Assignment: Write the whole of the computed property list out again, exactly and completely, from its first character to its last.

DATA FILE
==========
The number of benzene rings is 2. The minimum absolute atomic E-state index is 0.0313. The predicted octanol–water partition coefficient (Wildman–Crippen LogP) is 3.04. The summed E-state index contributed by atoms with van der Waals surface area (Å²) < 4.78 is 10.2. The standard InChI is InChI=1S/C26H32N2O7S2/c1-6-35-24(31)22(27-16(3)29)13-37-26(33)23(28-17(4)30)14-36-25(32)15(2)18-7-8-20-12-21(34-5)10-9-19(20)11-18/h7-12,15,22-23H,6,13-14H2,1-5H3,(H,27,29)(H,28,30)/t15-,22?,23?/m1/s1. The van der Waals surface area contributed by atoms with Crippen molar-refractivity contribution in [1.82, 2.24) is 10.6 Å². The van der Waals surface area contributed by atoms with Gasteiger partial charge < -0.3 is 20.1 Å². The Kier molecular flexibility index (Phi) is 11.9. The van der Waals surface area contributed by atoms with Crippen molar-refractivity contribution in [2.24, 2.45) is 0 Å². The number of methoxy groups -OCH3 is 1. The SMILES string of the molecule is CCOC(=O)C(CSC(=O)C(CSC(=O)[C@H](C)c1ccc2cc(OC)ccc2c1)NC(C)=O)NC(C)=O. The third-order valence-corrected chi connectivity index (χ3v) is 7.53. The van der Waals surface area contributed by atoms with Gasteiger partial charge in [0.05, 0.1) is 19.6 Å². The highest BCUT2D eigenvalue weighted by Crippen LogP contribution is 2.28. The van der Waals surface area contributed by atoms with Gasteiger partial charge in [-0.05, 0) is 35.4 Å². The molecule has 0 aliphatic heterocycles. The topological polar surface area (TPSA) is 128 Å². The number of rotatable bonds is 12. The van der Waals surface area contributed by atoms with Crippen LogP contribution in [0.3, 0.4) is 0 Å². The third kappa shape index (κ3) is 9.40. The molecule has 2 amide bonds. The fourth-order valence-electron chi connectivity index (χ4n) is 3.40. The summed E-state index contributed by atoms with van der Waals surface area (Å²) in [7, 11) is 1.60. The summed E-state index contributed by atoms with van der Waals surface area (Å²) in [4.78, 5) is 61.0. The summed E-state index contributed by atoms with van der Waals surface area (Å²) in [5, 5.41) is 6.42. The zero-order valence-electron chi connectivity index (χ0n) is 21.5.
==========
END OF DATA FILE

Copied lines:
The number of benzene rings is 2. The minimum absolute atomic E-state index is 0.0313. The predicted octanol–water partition coefficient (Wildman–Crippen LogP) is 3.04. The summed E-state index contributed by atoms with van der Waals surface area (Å²) < 4.78 is 10.2. The standard InChI is InChI=1S/C26H32N2O7S2/c1-6-35-24(31)22(27-16(3)29)13-37-26(33)23(28-17(4)30)14-36-25(32)15(2)18-7-8-20-12-21(34-5)10-9-19(20)11-18/h7-12,15,22-23H,6,13-14H2,1-5H3,(H,27,29)(H,28,30)/t15-,22?,23?/m1/s1. The van der Waals surface area contributed by atoms with Crippen molar-refractivity contribution in [1.82, 2.24) is 10.6 Å². The van der Waals surface area contributed by atoms with Gasteiger partial charge < -0.3 is 20.1 Å². The Kier molecular flexibility index (Phi) is 11.9. The van der Waals surface area contributed by atoms with Crippen molar-refractivity contribution in [2.24, 2.45) is 0 Å². The number of methoxy groups -OCH3 is 1. The SMILES string of the molecule is CCOC(=O)C(CSC(=O)C(CSC(=O)[C@H](C)c1ccc2cc(OC)ccc2c1)NC(C)=O)NC(C)=O. The third-order valence-corrected chi connectivity index (χ3v) is 7.53. The van der Waals surface area contributed by atoms with Gasteiger partial charge in [0.05, 0.1) is 19.6 Å². The highest BCUT2D eigenvalue weighted by Crippen LogP contribution is 2.28. The van der Waals surface area contributed by atoms with Gasteiger partial charge in [-0.05, 0) is 35.4 Å². The molecule has 0 aliphatic heterocycles. The topological polar surface area (TPSA) is 128 Å². The number of rotatable bonds is 12. The van der Waals surface area contributed by atoms with Crippen LogP contribution in [0.3, 0.4) is 0 Å². The third kappa shape index (κ3) is 9.40. The molecule has 2 amide bonds. The fourth-order valence-electron chi connectivity index (χ4n) is 3.40. The summed E-state index contributed by atoms with van der Waals surface area (Å²) in [7, 11) is 1.60. The summed E-state index contributed by atoms with van der Waals surface area (Å²) in [4.78, 5) is 61.0. The summed E-state index contributed by atoms with van der Waals surface area (Å²) in [5, 5.41) is 6.42. The zero-order valence-electron chi connectivity index (χ0n) is 21.5.